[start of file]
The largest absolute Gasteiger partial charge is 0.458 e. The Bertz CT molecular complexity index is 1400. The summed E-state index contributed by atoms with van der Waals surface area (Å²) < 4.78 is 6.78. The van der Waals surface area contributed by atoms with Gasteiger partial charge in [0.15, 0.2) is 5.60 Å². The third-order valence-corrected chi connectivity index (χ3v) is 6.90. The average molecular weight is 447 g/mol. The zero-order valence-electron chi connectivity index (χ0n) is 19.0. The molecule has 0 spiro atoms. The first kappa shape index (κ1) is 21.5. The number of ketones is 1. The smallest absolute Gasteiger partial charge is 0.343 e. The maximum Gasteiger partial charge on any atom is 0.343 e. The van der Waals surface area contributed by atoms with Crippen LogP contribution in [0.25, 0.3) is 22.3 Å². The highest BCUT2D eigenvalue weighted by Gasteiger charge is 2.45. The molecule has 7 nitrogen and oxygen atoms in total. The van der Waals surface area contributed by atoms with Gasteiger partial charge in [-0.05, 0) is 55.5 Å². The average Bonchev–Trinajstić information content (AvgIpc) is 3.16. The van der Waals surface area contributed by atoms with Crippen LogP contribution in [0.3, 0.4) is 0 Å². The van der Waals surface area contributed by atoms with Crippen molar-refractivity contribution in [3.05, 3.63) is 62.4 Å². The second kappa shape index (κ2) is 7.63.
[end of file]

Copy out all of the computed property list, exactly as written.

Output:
The largest absolute Gasteiger partial charge is 0.458 e. The Bertz CT molecular complexity index is 1400. The summed E-state index contributed by atoms with van der Waals surface area (Å²) < 4.78 is 6.78. The van der Waals surface area contributed by atoms with Gasteiger partial charge in [0.15, 0.2) is 5.60 Å². The third-order valence-corrected chi connectivity index (χ3v) is 6.90. The average molecular weight is 447 g/mol. The zero-order valence-electron chi connectivity index (χ0n) is 19.0. The molecule has 0 spiro atoms. The first kappa shape index (κ1) is 21.5. The number of ketones is 1. The smallest absolute Gasteiger partial charge is 0.343 e. The maximum Gasteiger partial charge on any atom is 0.343 e. The van der Waals surface area contributed by atoms with Crippen LogP contribution in [0.25, 0.3) is 22.3 Å². The highest BCUT2D eigenvalue weighted by Gasteiger charge is 2.45. The molecule has 7 nitrogen and oxygen atoms in total. The van der Waals surface area contributed by atoms with Gasteiger partial charge in [-0.05, 0) is 55.5 Å². The average Bonchev–Trinajstić information content (AvgIpc) is 3.16. The van der Waals surface area contributed by atoms with Crippen LogP contribution in [0.3, 0.4) is 0 Å². The van der Waals surface area contributed by atoms with Crippen molar-refractivity contribution in [3.05, 3.63) is 62.4 Å². The second kappa shape index (κ2) is 7.63.